I really enjoyed listening to Chris Vanderveen speak at the NPPA workshop. Chris is an investigative reporter at KUSA in Denver and has really made a name for himself in the investigative world even though he’s only been in that arena for a short period of time.

Chris is a real storyteller and doesn’t do the stereotypical stuff like holding up documents or screaming about how exclusive his interview is. He tries to stay away from investigative clichés like “PARENT’S WORST NIGHTMARE!!” and “SHOCKING DETAILS!!!”…

The really cool part about Chris’ reporting is that it has led to some major change. His story on helicopter crashes got the attention of Congress!

He based his entire presentation around the old Wendy’s commercial “Where’s the beef?!”

That’s a great place to start for any us who work in this business. We need to do more with the meat and less with the other crap.

So here are my raw notes. Once again, feel free to ask for more context in the comment section or on the Facebook page. I encourage you to follow Chris on Twitter: @Chrisvanderveen

3 C’s of Storytelling:

  • Character
  • Conflict
  • Consistency of Theme

-We need these three things for a great story.

Let’s stay away from these phrases: “He is 85 years young”…”Makeshift memorial”…”More questions than answers..” (YUCK!)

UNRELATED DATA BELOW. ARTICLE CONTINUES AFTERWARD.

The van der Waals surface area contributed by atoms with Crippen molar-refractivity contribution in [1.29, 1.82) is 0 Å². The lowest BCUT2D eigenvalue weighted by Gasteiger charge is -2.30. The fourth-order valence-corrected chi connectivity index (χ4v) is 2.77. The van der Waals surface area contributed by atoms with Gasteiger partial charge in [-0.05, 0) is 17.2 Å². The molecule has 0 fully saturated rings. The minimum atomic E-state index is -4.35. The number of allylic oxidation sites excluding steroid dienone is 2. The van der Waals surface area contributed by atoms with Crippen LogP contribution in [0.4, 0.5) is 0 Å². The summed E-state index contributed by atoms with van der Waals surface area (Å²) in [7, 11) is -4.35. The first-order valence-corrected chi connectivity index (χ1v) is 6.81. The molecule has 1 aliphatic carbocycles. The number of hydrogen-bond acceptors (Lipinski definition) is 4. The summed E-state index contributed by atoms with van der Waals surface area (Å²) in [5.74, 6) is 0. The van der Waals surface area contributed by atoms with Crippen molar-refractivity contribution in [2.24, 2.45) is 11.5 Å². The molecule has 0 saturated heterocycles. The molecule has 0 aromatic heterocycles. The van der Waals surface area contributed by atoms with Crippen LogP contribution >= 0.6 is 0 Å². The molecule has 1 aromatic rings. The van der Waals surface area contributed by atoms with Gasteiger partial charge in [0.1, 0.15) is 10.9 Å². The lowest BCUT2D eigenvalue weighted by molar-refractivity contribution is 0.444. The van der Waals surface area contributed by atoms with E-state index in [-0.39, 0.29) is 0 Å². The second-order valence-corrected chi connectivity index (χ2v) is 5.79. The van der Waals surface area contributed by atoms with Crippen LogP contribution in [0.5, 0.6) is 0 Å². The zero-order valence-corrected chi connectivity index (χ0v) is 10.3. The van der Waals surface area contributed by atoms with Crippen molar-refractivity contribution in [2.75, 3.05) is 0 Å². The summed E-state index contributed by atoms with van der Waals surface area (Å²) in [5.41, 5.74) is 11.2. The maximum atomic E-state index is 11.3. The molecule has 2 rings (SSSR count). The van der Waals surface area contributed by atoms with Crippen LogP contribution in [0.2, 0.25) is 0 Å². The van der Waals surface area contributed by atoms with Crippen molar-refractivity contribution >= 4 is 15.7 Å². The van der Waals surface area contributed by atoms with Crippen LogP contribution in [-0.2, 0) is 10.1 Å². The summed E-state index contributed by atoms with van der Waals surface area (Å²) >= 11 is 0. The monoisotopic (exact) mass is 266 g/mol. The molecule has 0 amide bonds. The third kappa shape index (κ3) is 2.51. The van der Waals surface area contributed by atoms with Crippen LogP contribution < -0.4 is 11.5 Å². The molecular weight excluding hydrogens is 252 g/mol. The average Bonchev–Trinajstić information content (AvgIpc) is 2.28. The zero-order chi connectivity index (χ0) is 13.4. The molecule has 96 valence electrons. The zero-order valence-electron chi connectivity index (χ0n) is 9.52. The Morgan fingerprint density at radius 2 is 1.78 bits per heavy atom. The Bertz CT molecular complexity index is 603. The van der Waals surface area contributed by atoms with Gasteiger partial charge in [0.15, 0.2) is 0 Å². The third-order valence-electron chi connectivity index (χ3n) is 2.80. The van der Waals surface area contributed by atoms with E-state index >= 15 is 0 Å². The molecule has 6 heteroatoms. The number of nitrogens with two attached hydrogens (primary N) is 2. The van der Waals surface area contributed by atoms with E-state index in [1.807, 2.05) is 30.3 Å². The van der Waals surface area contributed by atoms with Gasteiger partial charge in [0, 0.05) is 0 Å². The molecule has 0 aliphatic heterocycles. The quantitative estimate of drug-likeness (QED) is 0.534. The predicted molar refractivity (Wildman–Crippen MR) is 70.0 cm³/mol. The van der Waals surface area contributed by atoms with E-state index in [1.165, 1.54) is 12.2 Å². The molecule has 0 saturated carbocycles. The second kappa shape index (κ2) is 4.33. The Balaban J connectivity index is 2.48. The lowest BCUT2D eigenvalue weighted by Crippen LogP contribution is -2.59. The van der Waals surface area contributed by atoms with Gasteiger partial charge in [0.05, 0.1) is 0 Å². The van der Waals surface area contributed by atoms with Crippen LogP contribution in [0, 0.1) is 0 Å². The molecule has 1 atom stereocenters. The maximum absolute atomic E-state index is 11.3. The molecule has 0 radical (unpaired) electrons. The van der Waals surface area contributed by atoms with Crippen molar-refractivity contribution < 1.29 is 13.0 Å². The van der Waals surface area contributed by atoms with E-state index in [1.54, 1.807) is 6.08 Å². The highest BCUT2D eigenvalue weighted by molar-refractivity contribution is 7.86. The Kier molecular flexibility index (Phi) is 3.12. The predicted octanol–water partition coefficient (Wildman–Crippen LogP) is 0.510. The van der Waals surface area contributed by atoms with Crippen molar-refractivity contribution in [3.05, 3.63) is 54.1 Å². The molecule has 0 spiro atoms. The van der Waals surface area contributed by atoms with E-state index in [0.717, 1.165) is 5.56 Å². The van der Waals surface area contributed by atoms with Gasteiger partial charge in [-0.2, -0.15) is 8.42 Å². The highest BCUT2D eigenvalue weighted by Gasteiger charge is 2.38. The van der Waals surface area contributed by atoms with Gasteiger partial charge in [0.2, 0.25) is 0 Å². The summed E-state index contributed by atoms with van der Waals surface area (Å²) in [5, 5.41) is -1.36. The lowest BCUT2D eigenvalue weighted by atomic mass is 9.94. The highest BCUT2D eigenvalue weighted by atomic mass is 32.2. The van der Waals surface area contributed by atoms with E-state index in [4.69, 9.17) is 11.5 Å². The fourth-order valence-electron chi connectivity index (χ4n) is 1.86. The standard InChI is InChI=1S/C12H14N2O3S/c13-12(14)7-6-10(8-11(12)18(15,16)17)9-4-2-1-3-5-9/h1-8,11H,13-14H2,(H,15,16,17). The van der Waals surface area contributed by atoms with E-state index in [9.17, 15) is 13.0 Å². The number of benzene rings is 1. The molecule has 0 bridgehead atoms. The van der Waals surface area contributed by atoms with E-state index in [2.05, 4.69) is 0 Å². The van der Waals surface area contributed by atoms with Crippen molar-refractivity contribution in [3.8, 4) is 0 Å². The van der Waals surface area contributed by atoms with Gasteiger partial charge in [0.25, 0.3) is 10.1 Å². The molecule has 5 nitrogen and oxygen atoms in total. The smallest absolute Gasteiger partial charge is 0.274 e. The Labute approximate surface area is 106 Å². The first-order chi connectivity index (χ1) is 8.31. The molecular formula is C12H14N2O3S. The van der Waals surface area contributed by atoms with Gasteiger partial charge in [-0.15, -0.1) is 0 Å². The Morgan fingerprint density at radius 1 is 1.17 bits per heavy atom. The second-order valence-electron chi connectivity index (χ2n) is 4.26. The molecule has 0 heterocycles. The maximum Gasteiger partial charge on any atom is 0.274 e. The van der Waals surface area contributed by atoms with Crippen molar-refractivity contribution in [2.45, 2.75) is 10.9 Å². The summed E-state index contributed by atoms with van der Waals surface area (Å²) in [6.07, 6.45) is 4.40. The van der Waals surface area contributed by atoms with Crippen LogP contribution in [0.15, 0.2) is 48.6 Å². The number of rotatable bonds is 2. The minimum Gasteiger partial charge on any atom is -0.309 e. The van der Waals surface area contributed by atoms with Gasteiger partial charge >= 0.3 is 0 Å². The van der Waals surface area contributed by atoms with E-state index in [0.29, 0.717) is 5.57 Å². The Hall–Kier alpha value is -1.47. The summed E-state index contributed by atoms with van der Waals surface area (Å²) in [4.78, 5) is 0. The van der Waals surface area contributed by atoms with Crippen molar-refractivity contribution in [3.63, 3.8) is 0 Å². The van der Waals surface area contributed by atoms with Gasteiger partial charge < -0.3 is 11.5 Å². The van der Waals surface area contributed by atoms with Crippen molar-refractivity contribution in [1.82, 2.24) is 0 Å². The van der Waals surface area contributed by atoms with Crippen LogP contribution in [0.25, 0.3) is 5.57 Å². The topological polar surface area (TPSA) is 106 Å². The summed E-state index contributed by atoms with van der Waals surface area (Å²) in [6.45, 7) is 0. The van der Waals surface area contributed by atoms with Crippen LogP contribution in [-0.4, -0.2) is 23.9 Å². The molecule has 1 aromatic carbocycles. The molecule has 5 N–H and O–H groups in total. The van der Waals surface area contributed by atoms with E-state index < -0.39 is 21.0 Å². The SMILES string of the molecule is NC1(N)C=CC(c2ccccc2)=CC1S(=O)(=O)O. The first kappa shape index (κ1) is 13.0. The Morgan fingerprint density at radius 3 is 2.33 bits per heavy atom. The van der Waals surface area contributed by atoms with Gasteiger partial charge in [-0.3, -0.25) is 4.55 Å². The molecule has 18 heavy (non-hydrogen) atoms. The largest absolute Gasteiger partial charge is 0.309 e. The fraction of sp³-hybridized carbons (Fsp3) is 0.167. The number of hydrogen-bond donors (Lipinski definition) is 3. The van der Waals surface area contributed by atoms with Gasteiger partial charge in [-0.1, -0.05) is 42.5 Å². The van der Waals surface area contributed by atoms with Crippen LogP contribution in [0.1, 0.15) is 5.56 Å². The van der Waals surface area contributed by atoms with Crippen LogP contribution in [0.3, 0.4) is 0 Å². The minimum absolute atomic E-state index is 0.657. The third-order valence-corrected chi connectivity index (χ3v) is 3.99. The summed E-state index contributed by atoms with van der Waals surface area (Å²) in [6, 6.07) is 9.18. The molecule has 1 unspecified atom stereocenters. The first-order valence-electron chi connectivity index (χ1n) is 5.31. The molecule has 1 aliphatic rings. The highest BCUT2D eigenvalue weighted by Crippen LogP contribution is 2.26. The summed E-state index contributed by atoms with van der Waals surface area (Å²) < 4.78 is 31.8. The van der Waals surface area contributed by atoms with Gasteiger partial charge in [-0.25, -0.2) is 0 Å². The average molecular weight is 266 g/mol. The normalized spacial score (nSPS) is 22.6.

-There are cameras everywhere these days. If you are working on a story, ask for surveillance video. You would be surprised how many things are actually caught on tape. Can truly add to a story. (Chris used this in a hit and run story)…

-None of us got in to this business to cover stories on the surface level. We do too much surface level reporting in TV news and that is CRUSHING US.

-It’s important to have curiosity. Ask a question no one else is asking.

-We have all become “fact regurgitators”

-Interesting fact. KUSA has very little b-roll of the Aurora shooting. Why? They were going live the entire time. We need to think about that when something big happens. Yes…cover the “now” but also think about what’s next.

The Art of following up…

  • We cover too much crime on the front end. Follow up and find out how cases end.
  • Keep a list of stories that could have follow ups.
  • Monitor court cases
  • tell stories others have forgotten.




NPPA Workshop Notes: Part 2

Boyd Huppert of KARE 11 in Minneapolis was the keynote speaker at the NPPA Southeast Storytelling workshop. Huppert has become a bit of a celebrity for those of us who truly appreciate great storytelling.

If you have never seen his work, do take the time to check it out here. He does a series called “Land of 10,000 stories,” and is given three days a week to work on those features. He is also a general assignment reporter two days of the week.